Many studies have examined the underlying mechanisms of the observed reduction in stomach cancer-related mortality rate. The proposed mechanisms include widespread improvement in environmental factors (Laheij et al., 1999), living circumstances, diet (Kaaks et al., 1998), economic level, lifestyle habits (Watanabe et al., 1996), labour conditions (Steenland et al., 1991;Roscoe et al., 1992;Acquavella et al., 1993;Spataro et al., 1994;Plato et al., 1995), housing, transportation, and the health insurance system (Watanabe et al., 1996). Increased consumption of fresh fruits and vegetables (Verhoeven et al., 1996;Takezaki et al., 1999) and reduced use of salt are considered to be the most relevant factors in explaining the reduced temporal trend. Some studies in Japan showed that the correlations between stomach cancer and some foods (rice and green yellow vegetables) were in general agreement with most studies but did not find an inverse association between stomach cancer and fruit intake. Residents of Okinawa, the region with the lowest mortality from stomach cancer, consumed beef, cheese, and oolong tea most frequently and rice, fruit, pickled vegetables, mushrooms and soybean products least frequently (Tsubono et al., 1997). Green tea consumption decreases the odds ratio of stomach cancer (Hirohita and Kono, 1997).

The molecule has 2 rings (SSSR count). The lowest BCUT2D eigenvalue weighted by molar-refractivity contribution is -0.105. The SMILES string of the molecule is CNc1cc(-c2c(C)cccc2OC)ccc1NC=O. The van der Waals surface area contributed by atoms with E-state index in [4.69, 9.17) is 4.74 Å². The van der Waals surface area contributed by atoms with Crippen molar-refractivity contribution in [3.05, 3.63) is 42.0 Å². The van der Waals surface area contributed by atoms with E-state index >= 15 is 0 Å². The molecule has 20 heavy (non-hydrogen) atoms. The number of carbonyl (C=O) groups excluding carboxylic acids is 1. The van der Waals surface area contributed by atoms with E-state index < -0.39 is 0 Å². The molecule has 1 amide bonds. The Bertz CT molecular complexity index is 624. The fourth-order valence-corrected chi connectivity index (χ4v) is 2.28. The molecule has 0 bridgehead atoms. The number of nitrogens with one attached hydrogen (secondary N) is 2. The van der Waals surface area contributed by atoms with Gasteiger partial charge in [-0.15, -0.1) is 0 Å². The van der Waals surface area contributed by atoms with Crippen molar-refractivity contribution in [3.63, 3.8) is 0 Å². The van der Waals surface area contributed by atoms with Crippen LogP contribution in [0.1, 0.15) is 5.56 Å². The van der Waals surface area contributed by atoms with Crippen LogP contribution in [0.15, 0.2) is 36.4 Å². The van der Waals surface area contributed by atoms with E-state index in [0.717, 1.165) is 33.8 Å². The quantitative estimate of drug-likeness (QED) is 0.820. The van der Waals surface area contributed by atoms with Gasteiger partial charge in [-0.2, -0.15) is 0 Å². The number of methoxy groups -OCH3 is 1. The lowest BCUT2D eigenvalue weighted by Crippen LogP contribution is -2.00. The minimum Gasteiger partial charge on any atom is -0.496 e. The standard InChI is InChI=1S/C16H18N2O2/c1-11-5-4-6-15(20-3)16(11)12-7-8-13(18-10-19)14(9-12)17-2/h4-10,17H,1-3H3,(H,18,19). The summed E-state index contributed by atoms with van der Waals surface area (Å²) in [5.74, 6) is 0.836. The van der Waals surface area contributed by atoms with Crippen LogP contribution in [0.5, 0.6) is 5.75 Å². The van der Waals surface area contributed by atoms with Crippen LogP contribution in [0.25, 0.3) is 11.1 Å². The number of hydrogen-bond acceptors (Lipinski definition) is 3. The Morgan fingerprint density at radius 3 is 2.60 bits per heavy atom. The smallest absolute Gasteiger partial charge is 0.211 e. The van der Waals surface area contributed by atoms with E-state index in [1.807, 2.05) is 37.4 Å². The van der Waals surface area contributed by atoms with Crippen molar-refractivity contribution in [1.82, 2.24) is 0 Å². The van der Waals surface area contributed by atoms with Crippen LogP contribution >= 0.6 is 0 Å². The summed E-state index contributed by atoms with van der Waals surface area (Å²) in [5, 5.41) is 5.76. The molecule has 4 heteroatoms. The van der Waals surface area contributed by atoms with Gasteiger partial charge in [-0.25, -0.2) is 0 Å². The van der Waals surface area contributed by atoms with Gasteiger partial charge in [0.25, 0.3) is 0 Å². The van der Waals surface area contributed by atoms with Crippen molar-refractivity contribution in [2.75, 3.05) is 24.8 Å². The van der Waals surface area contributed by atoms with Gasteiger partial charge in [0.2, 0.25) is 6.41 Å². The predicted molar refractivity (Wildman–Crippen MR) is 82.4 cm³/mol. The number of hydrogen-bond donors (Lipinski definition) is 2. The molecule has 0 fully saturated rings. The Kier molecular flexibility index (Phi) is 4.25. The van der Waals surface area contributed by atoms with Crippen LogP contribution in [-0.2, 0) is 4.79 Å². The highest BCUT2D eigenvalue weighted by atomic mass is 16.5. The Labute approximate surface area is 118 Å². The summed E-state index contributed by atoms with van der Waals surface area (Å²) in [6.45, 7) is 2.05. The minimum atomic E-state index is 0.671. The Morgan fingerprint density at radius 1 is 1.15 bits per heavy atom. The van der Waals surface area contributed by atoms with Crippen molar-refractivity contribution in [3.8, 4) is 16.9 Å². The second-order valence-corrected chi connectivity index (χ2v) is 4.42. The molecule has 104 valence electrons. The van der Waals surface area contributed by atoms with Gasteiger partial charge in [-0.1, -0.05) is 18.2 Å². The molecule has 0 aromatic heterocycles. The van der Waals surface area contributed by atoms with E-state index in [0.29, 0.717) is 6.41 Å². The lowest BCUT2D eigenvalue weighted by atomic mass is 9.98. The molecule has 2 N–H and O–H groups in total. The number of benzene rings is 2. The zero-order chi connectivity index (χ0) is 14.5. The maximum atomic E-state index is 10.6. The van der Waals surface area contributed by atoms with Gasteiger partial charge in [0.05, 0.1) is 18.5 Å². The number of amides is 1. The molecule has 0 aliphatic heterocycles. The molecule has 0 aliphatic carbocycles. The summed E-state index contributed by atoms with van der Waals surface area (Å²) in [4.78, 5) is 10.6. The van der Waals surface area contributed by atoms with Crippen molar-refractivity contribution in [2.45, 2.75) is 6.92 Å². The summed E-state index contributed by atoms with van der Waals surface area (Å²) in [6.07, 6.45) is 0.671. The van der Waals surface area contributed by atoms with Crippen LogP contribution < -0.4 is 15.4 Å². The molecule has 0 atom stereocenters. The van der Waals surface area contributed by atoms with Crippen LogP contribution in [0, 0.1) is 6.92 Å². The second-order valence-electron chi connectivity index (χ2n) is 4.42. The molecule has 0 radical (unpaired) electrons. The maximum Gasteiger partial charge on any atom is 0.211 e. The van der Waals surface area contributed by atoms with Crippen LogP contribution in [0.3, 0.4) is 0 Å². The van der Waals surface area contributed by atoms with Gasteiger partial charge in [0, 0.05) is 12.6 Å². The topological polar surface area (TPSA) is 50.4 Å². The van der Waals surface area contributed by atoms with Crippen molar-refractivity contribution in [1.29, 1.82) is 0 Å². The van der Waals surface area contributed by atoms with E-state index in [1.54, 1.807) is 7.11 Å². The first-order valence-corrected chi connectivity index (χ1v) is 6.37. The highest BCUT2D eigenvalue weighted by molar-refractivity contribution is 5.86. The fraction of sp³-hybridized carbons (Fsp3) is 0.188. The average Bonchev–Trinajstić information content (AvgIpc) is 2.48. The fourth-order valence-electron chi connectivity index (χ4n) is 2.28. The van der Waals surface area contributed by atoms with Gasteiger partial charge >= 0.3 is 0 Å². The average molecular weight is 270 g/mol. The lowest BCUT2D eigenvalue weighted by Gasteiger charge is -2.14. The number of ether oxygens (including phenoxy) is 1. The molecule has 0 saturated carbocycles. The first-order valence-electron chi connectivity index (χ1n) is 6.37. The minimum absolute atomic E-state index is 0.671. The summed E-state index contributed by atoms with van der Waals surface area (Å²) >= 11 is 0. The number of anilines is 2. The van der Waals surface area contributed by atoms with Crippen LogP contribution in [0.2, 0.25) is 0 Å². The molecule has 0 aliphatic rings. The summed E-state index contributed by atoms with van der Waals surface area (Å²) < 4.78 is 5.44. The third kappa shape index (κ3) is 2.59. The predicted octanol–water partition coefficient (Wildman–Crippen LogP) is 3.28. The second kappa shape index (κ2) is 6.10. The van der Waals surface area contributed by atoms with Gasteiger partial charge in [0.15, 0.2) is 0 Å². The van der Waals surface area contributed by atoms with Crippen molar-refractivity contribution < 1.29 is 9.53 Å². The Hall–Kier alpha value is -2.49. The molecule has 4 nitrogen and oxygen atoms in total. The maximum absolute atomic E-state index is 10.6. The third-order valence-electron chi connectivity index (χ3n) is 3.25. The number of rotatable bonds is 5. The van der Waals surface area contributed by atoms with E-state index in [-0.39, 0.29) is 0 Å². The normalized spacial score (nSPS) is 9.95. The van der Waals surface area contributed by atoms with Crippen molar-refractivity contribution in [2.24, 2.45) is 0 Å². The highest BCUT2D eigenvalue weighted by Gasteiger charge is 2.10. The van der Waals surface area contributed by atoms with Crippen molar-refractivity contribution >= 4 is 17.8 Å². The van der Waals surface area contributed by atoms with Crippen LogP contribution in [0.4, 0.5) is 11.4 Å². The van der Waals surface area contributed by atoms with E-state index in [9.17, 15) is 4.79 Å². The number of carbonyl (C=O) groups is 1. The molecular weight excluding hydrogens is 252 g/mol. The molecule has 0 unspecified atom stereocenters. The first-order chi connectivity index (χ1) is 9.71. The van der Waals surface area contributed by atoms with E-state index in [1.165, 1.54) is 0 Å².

On the other hand, several risk factors are known to predispose to stomach cancer-related deaths, including smoking (Akiba and Hirayama, 1990;Tredaniel et al., 1997;Pisani et al., 1999) and chronic gastritis caused by Helicobacter pylori (Forman, 1996;Sipponen, 1996;Palli, 1997;Tomaselli et al., 1999). The results of Tsugane et al. (1999) showed that the consumption frequency of pickled vegetables was positively associated with the prevalence of H. pylori infection. However, prevalence of H. pylori infection is very high even among populations at very low risk for stomach cancer (Hirohita and Kono, 1997). While a number of factors may account for this trend, the exact mechanisms of stomach carcinogenesis are not yet identified, and the above findings have been confirmed only in part; no strong direct association has been provided.
A declining trend of stomach cancer-related mortality rate has been reported almost worldwide, while differences and changes in the above factors, for example, diet (Kaaks et al., 1998) and alcohol consumption (Ekstrom et al., 1999), are very large in different countries and regions (Palli, 1997). Furthermore, the fall in mortality rate has been noted over a long period of time. In the last year of observation in our study, stomach cancer-related death was still the leading cause of cancer death in Japan while in the USA the leading cause of cancer death occurred in 1930 (Neugut et al., 1996). Therefore, general local factors and environmental hazards seem unlikely to have a major impact on the overall trend in mortality rate of stomach cancer. The reduction in mortality rate due to stomach cancer can reasonably be considered the result of a spontaneous trend because of a natural rule – the choice of demographic heterogeneity (Mecklin et al., 1988;Correa and Chen, 1994;Levi et al., 1996), namely the development and natural evolution of the environment over a long period of time.